Archive | Politics

Who could have predicted the mess in Iraq?

Who could have predicted that terrorists groups like ISIS would overrun Iraq if America pursued a precipitous withdrawal of troops? It turns out that this result was entirely predictable and was in fact predicted by previous commander-in-chief in 2007. In a remarkably accurate warning, President Bush said this:

I know some in Washington would like us to start leaving Iraq now. To begin withdrawing before our commanders tell us we’re ready would be dangerous for Iraq, for the region and for the United States. It would mean surrendering the future of Iraq to Al Qaida. It’d mean that we’d be risking mass killings on a horrific scale. It’d mean we’d allow the terrorists to establish a safe haven in Iraq to replace the one they lost in Afghanistan. It’d mean we’d be increasing the probability that American troops would have to return at some later date to confront an enemy that is even more dangerous.

All of this has happened and is happening right now. (HT: Brit Hume)

17

It’s passed time to get serious about ISIS

Peggy Noonan has a sobering column in today’s Wall Street Journal about the threat that ISIS poses to a war-weary United States. I encourage you to read the whole thing. When you do, don’t miss this part:

One of my fears in the early years of the Iraq war was that if it proved to be the wrong war—if no weapons of mass destruction were found, if sustained unrest showed Saddam Hussein was the garbage-pail lid who kept the garbage of his nation from spilling out—it would mean that at some time in the future when America really needed to fight and had to fight, she would not. I feared the war’s supporters would be seen to have cried wolf, and someday there would be a wolf and no one would listen. Now there is a wolf.
Continue Reading →

16

Refusing to call evil “evil”

I just read one of the most morally confused (and indeed asinine) things I’ve ever seen on the New York Times editorial page. The author is a professor named Michael Boyle, and he argues that we must not call the ISIS terrorist group evil. Why? Because the times don’t call for moral clarity. President Bush had moral clarity, and look where that got us–a decade of war. For this reason, Boyle argues that we should avoid describing ISIS as a “cancer” like President Obama did earlier this week. Such language keeps us from seeing the world as it is.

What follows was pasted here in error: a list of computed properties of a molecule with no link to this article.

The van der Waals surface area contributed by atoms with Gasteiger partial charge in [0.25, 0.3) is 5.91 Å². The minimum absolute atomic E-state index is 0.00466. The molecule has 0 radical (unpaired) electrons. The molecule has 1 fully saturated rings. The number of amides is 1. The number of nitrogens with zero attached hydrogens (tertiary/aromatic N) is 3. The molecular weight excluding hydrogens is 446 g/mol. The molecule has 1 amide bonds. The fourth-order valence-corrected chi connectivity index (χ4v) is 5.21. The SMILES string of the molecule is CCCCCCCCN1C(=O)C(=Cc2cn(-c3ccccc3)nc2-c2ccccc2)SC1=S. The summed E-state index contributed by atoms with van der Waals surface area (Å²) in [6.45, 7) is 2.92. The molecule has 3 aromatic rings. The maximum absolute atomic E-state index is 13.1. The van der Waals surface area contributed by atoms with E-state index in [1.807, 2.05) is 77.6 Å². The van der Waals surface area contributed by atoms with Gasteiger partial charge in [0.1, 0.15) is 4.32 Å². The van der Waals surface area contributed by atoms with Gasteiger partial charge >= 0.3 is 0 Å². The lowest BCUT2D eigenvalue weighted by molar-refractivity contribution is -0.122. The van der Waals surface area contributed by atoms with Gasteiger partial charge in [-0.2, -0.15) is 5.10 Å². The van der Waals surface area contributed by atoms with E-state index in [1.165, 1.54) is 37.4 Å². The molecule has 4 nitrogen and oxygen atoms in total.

This is the logic of appeasement. It’s very similar to the moral indifference of Western democracies that led to the rise of the Nazis and the rearmament of Germany after World War I. And we cannot go that route again. There really is such a thing as evil in the world. In a culture of pluralism, we may have difficulty agreeing on how to define the good, the right, and the true. Nevertheless, there are times when all of our pluralistic sensibilities are overcome by an unambiguous display of wickedness. It happened on 9-11. And it happened again when ISIS beheaded James Foley. How can someone be so resentful of the last president that he would refuse to see that?

No one is served when we bury our heads in the ground and pretend that ISIS is anything less than one of the most morally repugnant regimes on the face of the planet. Maybe our statesmen will disagree on the best way to address this threat. But can’t we all agree on what they are. They are evil. The only reasonable and moral response is to say so and oppose them.

18

It’s time to annihilate ISIS

Max Boot argues at Commentary Magazine that is it time to annihilate ISIS. In light of recent atrocities—which are now becoming too numerous to count—it is hard to disagree that ISIS deserves to be completely and utterly destroyed. I don’t pretend to know what the best strategy is to make that happen, but here’s what Boot writes:

“What is needed now is not strongly worded condemnation of Foley’s murder, much less a hashtag campaign. What is needed is a politico-military strategy to annihilate ISIS rather than simply chip around the edges of its burgeoning empire. In the Spectator of London I recently outlined what such a strategy should look like. In brief, it will require a commitment of some 10,000 U.S. advisors and Special Operators, along with enhanced air power, to work with moderate elements in both Iraq and Syria–meaning not only the peshmerga but also the Sunni tribes, elements of the Iraqi Security Forces, and the Free Syrian Army–to stage a major offensive to rout ISIS out of its newly conquered strongholds… Now it is simply a matter of resources and resolve on the part of the U.S. and its allies.”